This Woman Is Helping Apple Save The Planet
As part of that push, it gave Wired writer Steven Levy access to its new environmental executive, Lisa Jackson.
Jackson left her job as head of the Environmental Protection Agency a few months ago. He reports directly to CEO Tim Cook.
Most of Apple's plans for becoming greener started before her time, but Jackson is now holding Apple's environmental feet to the fire, helping it to green up its manufacturing processes, says Wired's Levy.
Apple used to be a pretty big data center polluter, according to Greenpeace who for years targeted Apple with demonstrations and petitions asking it to clean up its act.
Today Apple's data centers, the place that runs iCloud, use 100% renewable energy, earning praise from that very same environmental watchdog, Greenpeace. In a report last month, Greenpeace wrote: "Apple's commitment to renewable energy has helped set a new bar for the industry, illustrating in very concrete terms that a 100% renewable internet is within its reach."
Apple is now trying to power all of its facilities with renewable energy, including its stores and is making commendable progress.
In 2013, 73% of the energy it used for its facilities was green: 86% at corporate campuses, 100% for its data centers. So far in 2014, more than 120 U.S. retail stores are using renewable energy, too, it says.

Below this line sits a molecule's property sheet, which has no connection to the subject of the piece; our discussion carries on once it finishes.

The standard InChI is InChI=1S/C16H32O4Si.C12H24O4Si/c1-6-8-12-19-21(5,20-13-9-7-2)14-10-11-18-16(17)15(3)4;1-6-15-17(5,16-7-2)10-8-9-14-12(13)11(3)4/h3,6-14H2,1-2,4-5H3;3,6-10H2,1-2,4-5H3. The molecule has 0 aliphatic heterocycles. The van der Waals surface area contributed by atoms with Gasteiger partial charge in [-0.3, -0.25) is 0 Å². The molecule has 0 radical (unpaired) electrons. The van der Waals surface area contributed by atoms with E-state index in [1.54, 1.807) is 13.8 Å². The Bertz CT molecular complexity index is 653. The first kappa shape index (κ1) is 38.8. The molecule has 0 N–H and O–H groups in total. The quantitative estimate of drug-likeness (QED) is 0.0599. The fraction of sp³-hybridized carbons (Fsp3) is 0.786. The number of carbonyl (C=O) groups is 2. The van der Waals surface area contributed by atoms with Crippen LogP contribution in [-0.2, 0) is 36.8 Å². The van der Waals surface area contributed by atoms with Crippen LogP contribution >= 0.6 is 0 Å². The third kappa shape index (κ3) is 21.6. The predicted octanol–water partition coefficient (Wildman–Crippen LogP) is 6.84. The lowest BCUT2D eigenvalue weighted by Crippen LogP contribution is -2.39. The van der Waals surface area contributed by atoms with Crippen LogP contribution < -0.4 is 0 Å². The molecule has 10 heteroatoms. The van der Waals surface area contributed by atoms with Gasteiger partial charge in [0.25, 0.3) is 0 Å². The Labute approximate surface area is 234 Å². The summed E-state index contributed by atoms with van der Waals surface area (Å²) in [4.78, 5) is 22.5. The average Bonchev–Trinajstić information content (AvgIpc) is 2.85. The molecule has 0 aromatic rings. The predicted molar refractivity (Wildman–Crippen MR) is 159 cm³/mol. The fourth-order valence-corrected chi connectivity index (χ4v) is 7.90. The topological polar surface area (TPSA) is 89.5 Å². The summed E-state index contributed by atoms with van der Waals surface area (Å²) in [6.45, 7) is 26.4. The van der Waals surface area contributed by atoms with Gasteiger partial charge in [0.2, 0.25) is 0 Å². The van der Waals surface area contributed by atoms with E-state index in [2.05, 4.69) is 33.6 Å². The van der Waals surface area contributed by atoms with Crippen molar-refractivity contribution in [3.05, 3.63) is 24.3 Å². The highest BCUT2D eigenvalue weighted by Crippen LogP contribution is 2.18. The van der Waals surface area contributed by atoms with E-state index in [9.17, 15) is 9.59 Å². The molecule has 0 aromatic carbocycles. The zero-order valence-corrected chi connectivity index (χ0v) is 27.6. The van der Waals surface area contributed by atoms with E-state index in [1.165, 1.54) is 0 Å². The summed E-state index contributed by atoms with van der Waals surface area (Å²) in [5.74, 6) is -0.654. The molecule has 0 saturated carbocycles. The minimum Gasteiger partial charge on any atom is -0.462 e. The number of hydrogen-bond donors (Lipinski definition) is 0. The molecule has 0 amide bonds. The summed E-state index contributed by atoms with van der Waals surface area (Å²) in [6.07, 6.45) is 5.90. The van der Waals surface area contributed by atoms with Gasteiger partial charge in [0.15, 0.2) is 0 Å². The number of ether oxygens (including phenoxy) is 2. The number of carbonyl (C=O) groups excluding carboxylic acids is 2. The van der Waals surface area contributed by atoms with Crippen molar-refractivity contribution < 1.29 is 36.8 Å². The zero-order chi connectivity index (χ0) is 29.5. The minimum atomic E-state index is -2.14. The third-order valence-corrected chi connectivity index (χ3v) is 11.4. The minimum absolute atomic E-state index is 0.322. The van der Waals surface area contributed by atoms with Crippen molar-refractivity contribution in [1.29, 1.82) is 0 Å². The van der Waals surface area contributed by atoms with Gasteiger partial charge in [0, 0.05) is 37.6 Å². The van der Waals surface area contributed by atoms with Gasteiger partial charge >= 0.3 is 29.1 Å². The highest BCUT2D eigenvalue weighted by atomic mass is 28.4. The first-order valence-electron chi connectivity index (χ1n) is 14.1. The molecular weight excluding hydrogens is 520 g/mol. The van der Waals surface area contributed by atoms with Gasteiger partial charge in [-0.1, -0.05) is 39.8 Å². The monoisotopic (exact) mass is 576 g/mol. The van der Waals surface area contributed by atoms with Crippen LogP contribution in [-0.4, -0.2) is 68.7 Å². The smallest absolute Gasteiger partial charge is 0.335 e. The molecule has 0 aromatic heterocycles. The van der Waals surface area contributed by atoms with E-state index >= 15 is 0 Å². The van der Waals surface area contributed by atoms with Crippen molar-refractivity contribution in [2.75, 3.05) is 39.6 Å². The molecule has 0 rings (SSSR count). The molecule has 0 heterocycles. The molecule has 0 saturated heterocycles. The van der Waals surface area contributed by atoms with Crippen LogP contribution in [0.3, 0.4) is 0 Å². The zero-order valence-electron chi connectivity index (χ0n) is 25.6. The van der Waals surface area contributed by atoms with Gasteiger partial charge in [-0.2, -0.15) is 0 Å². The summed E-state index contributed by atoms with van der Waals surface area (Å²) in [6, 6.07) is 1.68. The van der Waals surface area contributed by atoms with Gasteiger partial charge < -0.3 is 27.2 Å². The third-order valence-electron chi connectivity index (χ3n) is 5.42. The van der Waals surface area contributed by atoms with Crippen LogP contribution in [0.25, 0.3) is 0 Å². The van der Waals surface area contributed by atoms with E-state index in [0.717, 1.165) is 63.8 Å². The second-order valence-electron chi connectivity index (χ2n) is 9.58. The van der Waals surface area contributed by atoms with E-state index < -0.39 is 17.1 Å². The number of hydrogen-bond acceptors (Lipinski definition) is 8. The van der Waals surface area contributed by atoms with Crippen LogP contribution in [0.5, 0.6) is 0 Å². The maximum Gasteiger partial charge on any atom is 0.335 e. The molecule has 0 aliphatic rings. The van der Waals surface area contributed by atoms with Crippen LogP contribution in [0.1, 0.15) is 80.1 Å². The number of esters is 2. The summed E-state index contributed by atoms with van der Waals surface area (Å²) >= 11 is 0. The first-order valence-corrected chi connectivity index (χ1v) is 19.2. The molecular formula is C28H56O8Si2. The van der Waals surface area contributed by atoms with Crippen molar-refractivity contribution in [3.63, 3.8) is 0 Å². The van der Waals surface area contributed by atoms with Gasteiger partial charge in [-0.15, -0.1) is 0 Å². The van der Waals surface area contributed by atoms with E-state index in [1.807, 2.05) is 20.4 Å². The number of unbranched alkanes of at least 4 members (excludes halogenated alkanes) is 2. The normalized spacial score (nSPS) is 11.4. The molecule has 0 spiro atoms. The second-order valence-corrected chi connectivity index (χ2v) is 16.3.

While all of that can make you feel better about using iCloud for your email and photos, or visiting the Apple Genius bar, Jackson isn't as easily satisfied.
Most of Apple's carbon footprint actually comes from manufacturing devices like iPads, iPhones and Macs, not from powering its buildings. In 2013, Apple's facilities produced .6 metric tons of greenhouse gas emissions while manufacturing produced 23.6 metric tons, it said.
Jackson, who reports directly to CEO Tim Cook in her role of vice president of Environmental Initiatives, is working on that bigger, harder problem.
For instance, last year an engineer told her that Apple's use of aluminum, a major material for its products, was having more of an environmental impact than Apple thought it was. She pressed for new ways to measure that impact even though it meant that Apple's 2013 environmental report couldn't show the kind of progress the company wanted.
She told Wired's Levy: "We should challenge the most innovative company-which I think Apple is-to do everything it wants, but do it better. To give you all the data you could possibly want, but none of the emissions that go along with it."
If she and the engineers at Apple could figure that out - and the sooner the better - the whole world will be a lot better off.
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